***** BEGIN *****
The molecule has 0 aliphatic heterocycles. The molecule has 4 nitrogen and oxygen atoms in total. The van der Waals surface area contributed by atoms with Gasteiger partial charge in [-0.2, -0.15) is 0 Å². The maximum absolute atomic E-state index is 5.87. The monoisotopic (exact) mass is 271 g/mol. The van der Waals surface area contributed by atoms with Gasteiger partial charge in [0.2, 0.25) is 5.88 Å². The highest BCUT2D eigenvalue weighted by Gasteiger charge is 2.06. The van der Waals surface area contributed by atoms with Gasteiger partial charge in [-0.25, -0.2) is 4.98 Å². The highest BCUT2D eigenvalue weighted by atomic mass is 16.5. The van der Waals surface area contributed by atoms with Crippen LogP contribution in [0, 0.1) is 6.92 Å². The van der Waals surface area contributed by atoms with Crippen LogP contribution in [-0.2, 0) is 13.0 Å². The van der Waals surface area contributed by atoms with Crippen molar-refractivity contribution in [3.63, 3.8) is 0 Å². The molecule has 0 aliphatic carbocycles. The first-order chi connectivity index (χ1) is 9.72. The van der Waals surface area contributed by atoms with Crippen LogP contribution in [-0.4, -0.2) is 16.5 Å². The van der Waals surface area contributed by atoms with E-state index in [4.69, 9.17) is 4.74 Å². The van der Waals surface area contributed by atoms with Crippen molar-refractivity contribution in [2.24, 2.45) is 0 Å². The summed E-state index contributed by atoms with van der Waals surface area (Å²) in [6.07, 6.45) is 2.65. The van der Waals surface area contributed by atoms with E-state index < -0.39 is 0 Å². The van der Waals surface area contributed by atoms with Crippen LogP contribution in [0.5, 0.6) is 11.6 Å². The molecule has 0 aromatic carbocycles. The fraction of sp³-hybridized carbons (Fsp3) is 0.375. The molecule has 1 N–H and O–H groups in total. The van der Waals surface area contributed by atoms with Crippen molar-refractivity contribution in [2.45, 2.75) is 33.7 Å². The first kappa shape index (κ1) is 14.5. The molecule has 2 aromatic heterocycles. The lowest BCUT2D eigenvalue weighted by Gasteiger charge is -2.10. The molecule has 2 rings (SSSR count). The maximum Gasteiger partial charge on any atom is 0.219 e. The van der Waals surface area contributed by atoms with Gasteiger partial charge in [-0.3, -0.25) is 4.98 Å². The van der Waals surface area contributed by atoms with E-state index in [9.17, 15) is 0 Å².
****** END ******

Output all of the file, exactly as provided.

The molecule has 0 aliphatic heterocycles. The molecule has 4 nitrogen and oxygen atoms in total. The van der Waals surface area contributed by atoms with Gasteiger partial charge in [-0.2, -0.15) is 0 Å². The maximum absolute atomic E-state index is 5.87. The monoisotopic (exact) mass is 271 g/mol. The van der Waals surface area contributed by atoms with Gasteiger partial charge in [0.2, 0.25) is 5.88 Å². The highest BCUT2D eigenvalue weighted by Gasteiger charge is 2.06. The van der Waals surface area contributed by atoms with Gasteiger partial charge in [-0.25, -0.2) is 4.98 Å². The highest BCUT2D eigenvalue weighted by atomic mass is 16.5. The van der Waals surface area contributed by atoms with Crippen LogP contribution in [0, 0.1) is 6.92 Å². The van der Waals surface area contributed by atoms with Crippen LogP contribution in [-0.2, 0) is 13.0 Å². The van der Waals surface area contributed by atoms with Crippen molar-refractivity contribution in [3.63, 3.8) is 0 Å². The molecule has 0 aliphatic carbocycles. The first-order chi connectivity index (χ1) is 9.72. The van der Waals surface area contributed by atoms with Crippen LogP contribution in [-0.4, -0.2) is 16.5 Å². The van der Waals surface area contributed by atoms with E-state index in [4.69, 9.17) is 4.74 Å². The van der Waals surface area contributed by atoms with Crippen molar-refractivity contribution in [2.24, 2.45) is 0 Å². The summed E-state index contributed by atoms with van der Waals surface area (Å²) in [6.07, 6.45) is 2.65. The van der Waals surface area contributed by atoms with E-state index < -0.39 is 0 Å². The van der Waals surface area contributed by atoms with Crippen LogP contribution in [0.5, 0.6) is 11.6 Å². The molecule has 0 aromatic carbocycles. The fraction of sp³-hybridized carbons (Fsp3) is 0.375. The molecule has 1 N–H and O–H groups in total. The van der Waals surface area contributed by atoms with Crippen molar-refractivity contribution in [2.45, 2.75) is 33.7 Å². The first kappa shape index (κ1) is 14.5. The molecule has 2 aromatic heterocycles. The lowest BCUT2D eigenvalue weighted by Gasteiger charge is -2.10. The molecule has 2 rings (SSSR count). The maximum Gasteiger partial charge on any atom is 0.219 e. The van der Waals surface area contributed by atoms with Gasteiger partial charge in [-0.3, -0.25) is 4.98 Å². The van der Waals surface area contributed by atoms with E-state index in [9.17, 15) is 0 Å².